Nobel Prize Economics 2010 goes to Peter Diamond, Dale Mortensen and Christopher Pissarides

The list is out. The  trio gets for their for their analysis of markets with search frictions.

Why are so many people unemployed at the same time that there are a large number of job openings? How can economic policy affect unemployment? This year’s Laureates have developed a theory which can be used to answer these questions. This theory is also applicable to markets other than the labor market.

On many markets, buyers and sellers do not always make contact with one another immediately. This concerns, for example, employers who are looking for employees and workers who are trying to find jobs. Since the search process requires time and resources, it creates frictions in the market. On such search markets, the demands of some buyers will not be met, while some sellers cannot sell as much as they would wish. Simultaneously, there are both job vacancies and unemployment on the labor market.

This year’s three Laureates have formulated a theoretical framework for search markets. Peter Diamond has analyzed the foundations of search markets. Dale Mortensen and Christopher Pissarides have expanded the theory and have applied it to the labor market. The Laureates’ models help us understand the ways in which unemployment, job vacancies, and wages are affected by regulation and economic policy. This may refer to benefit levels in unemployment insurance or rules in regard to hiring and firing. One conclusion is that more generous unemployment benefits give rise to higher unemployment and longer search times.

Search theory has been applied to many other areas in addition to the labor market. This includes, in particular, the housing market. The number of homes for sale varies over time, as does the time it takes for a house to find a buyer and the parties to agree on the price. Search theory has also been used to study questions related to monetary theory, public economics, financial economics, regional economics, and family economics.

Here are the links from the website:

  • Summary
  • Prize Announcement
  • Press Release
  • Popular Information
  • Advanced Information
  • Lots of comments and insights on the web/blogs:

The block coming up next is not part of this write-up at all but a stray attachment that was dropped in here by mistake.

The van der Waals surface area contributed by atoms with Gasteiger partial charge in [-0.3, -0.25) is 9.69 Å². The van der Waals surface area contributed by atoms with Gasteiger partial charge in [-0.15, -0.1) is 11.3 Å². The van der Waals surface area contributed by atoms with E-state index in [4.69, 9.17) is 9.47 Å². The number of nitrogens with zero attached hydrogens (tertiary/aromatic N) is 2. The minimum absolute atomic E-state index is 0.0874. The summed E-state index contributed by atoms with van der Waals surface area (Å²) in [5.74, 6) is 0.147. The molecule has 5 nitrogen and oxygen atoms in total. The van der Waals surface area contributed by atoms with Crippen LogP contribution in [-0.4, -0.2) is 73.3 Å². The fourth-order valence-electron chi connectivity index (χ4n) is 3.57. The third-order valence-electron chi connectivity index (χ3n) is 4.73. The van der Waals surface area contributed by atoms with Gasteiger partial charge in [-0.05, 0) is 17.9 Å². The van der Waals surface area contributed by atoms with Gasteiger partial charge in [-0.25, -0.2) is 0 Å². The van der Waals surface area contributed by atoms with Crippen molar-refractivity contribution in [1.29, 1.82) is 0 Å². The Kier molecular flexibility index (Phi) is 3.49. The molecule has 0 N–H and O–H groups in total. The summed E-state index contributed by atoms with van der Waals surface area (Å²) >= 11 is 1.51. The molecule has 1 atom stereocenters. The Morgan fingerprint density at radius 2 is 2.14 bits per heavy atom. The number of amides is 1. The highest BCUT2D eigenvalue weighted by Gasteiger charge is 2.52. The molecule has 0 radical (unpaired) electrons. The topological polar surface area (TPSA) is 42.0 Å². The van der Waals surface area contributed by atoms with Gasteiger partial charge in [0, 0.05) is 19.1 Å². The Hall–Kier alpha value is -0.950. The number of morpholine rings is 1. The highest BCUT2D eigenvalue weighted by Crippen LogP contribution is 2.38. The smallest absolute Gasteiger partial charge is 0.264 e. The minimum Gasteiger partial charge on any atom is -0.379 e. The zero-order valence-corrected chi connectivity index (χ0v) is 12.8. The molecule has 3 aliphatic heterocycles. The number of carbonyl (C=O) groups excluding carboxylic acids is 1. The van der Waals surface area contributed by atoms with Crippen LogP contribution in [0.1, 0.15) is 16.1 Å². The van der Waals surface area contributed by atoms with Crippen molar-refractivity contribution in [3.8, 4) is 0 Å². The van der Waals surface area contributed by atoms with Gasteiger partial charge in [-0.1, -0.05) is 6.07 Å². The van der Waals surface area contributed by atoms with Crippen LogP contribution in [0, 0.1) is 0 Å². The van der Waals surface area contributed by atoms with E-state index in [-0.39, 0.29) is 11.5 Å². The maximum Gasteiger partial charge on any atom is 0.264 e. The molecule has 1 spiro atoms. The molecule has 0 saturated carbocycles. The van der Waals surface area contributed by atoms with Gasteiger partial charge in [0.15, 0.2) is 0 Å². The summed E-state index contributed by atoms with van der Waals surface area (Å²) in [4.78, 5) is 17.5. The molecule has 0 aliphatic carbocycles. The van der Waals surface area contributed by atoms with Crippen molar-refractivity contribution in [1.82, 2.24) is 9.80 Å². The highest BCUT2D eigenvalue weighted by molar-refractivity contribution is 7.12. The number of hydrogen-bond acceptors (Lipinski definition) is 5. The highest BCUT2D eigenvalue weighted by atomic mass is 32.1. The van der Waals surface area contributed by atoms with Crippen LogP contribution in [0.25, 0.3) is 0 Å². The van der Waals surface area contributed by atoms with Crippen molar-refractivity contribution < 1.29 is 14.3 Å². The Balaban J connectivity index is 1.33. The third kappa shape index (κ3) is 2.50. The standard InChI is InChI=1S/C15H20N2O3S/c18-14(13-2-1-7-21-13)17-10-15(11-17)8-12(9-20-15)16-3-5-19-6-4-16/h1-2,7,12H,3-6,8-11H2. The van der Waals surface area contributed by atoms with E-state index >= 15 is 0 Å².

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    9 Responses to “Nobel Prize Economics 2010 goes to Peter Diamond, Dale Mortensen and Christopher Pissarides”

    1. Jake Lafferty Says:

      I thinks he is proper to wins the nobel, Diamond has contributed plenty to the theory of optimal taxation, in particular when linear commodity taxes are optimal and how to use the tax system for redistribution

    2. Nobel Prize for the times Says:

      [...] Related ArticlesNobel Prize Economics 2010 goes to Peter Diamond, Dale Mortensen and Christopher PissaridesThe list … [...]

    3. Yemi Badejo Says:

      This is a wonderful analytical tool at combating the ever increasing disequilibrium in the Labor market.
      The simple fact of this theorem is represented in the following statement;
      ‘On many markets, buyers and sellers do not always make contact with one another immediately. This concerns, for example, employers who are looking for employees and workers who are trying to find jobs. Since the search process requires time and resources, it creates ‘search frictions’ in the market. On such search markets, the demands of some buyers will not be met, while some sellers cannot sell as much as they would wish. Simultaneously, there are both job vacancies and unemployment on the labor market.’
      However, my concerns bothers on its applicability in the developing countries where local production/employment has always been below installed capacities due to the pervading tough business environment, lack of social capitals by central governments due to mismanagement of national treasury, very high population figures, instability and other social ills.
      In essence, there is little or no job vacancies/availability in this economies.However, the level of unemployment is at all time high.
      So the disequilibrium in these economies/markets could not be attributed to the issue of the ‘search friction’ as postulated by the Nobel laureates but to the obvious non availability of job vacancies.
      So in these markets, while there are so many unemployed people, there are a no large number of job openings and as such there is no ‘search friction’
      In all, the theory is a very useful at analyzing and evaluating market conditions and would help policy makers in fashioning out robust macroeconomics policies towards to full employment.

    4. Bella@Internet Marketing Says:

      These guys deserve the prize. Good job!

    5. Entering the final stretch! | What's New at Next Acropolis Says:

      [...] It is not an accident that the same year we go live, the Nobel Prize in Economics is awarded to Christopher Pissarides</strong> of the LSE. Pissarides’ prize-winning work deals with the economics of search in [...]

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